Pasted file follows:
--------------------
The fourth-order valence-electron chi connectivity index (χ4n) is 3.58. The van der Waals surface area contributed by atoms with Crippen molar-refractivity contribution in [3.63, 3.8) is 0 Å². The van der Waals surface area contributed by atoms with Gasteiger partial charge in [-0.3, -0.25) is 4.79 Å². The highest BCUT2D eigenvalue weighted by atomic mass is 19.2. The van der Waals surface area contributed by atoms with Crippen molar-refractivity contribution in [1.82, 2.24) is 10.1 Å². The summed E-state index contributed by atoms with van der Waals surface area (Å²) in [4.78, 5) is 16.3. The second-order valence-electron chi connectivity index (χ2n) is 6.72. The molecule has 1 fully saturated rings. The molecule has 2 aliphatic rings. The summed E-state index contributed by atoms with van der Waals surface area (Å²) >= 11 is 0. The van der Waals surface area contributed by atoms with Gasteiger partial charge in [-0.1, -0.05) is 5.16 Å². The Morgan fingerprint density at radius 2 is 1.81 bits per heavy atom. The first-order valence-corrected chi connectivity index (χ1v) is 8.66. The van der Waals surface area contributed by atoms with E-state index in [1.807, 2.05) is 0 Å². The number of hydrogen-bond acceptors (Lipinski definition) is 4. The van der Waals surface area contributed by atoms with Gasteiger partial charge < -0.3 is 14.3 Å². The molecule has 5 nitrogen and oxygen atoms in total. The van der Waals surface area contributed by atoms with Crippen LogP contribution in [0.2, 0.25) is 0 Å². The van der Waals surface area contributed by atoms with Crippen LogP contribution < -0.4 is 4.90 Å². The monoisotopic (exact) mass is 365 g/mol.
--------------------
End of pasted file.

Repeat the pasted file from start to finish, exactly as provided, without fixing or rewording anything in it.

The fourth-order valence-electron chi connectivity index (χ4n) is 3.58. The van der Waals surface area contributed by atoms with Crippen molar-refractivity contribution in [3.63, 3.8) is 0 Å². The van der Waals surface area contributed by atoms with Gasteiger partial charge in [-0.3, -0.25) is 4.79 Å². The highest BCUT2D eigenvalue weighted by atomic mass is 19.2. The van der Waals surface area contributed by atoms with Crippen molar-refractivity contribution in [1.82, 2.24) is 10.1 Å². The summed E-state index contributed by atoms with van der Waals surface area (Å²) in [4.78, 5) is 16.3. The second-order valence-electron chi connectivity index (χ2n) is 6.72. The molecule has 1 fully saturated rings. The molecule has 2 aliphatic rings. The summed E-state index contributed by atoms with van der Waals surface area (Å²) >= 11 is 0. The van der Waals surface area contributed by atoms with Gasteiger partial charge in [-0.1, -0.05) is 5.16 Å². The Morgan fingerprint density at radius 2 is 1.81 bits per heavy atom. The first-order valence-corrected chi connectivity index (χ1v) is 8.66. The van der Waals surface area contributed by atoms with E-state index in [1.807, 2.05) is 0 Å². The number of hydrogen-bond acceptors (Lipinski definition) is 4. The van der Waals surface area contributed by atoms with Gasteiger partial charge < -0.3 is 14.3 Å². The molecule has 5 nitrogen and oxygen atoms in total. The van der Waals surface area contributed by atoms with Crippen LogP contribution in [0.2, 0.25) is 0 Å². The van der Waals surface area contributed by atoms with Crippen LogP contribution < -0.4 is 4.90 Å². The monoisotopic (exact) mass is 365 g/mol.